Project Description


Visitors and Residents is a simple way of describing the range of ways individuals can engage with the Web. In short, visitors tend to look at the web as a tool that can be used to satisfy a goal, whereas residents use the web more as a place to interact socially—or, as researchers David White and Alison Le Cornu have written:

“Visitors understand the Web as akin to an untidy garden tool shed. They have defined a goal or task and go into the shed to select an appropriate tool which they use to attain their goal (IV.1. Visitors),” whereas “residents … see the Web as a place, perhaps like a park or a building in which there are clusters of friends and colleagues whom they can approach and with whom they can share information about their life and work” (IV.2. Residents).

Neither is the right or wrong way to use the Web, and it’s a continuum of ‘modes of engagement’, not two distinct categories: individuals may act more like a visitor or more like a resident at different times.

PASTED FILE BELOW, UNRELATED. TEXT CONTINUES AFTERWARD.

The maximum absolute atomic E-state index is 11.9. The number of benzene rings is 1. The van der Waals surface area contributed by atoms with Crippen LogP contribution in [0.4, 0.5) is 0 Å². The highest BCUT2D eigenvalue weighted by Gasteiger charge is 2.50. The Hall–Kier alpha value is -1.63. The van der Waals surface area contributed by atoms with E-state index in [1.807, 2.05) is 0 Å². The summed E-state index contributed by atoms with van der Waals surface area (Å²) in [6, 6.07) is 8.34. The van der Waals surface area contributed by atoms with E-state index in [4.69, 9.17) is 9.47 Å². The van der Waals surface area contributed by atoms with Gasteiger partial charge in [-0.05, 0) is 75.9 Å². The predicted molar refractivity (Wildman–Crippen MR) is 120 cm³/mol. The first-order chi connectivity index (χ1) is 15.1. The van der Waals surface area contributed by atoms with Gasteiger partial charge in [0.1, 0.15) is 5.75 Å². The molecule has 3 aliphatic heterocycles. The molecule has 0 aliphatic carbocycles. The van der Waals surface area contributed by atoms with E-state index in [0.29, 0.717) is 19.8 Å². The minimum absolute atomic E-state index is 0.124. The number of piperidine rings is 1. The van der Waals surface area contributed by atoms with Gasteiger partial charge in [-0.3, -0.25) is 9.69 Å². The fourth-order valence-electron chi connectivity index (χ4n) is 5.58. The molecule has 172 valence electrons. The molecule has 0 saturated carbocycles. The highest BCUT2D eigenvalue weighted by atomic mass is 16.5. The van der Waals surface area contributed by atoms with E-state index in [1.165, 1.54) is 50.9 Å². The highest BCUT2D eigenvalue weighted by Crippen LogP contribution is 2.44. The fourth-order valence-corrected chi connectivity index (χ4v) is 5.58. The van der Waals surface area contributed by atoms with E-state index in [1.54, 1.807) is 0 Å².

The model of Visitors and Residents can be used to kick-start conversations about how individuals or groups are using the Web in various contexts and can be useful for reflecting on how you use the Web. It is also relevant to other Things in this program, and so might be interesting to keep in mind as you look at the other Things.

One thing to note is that acting as residents, people tend to share a lot more personal information online than they do acting as visitors. The topic of personal information online is discussed more in Thing 4, Digital Footprint & Digital Security.


Think about the range of activities you engage in online, and whether you tend towards more visitor or resident activity. Do you have a social media account, or more than one? Do you use share information about yourself online frequently, or do you primarily use the Web for other tasks?

More information:

David White’s web page on Visitors & Residents:


White, David, and Alison Le Cornu. “Visitors and Residents: A New Typology for Online Engagement.” First Monday vol. 16, no. 9, September 2011.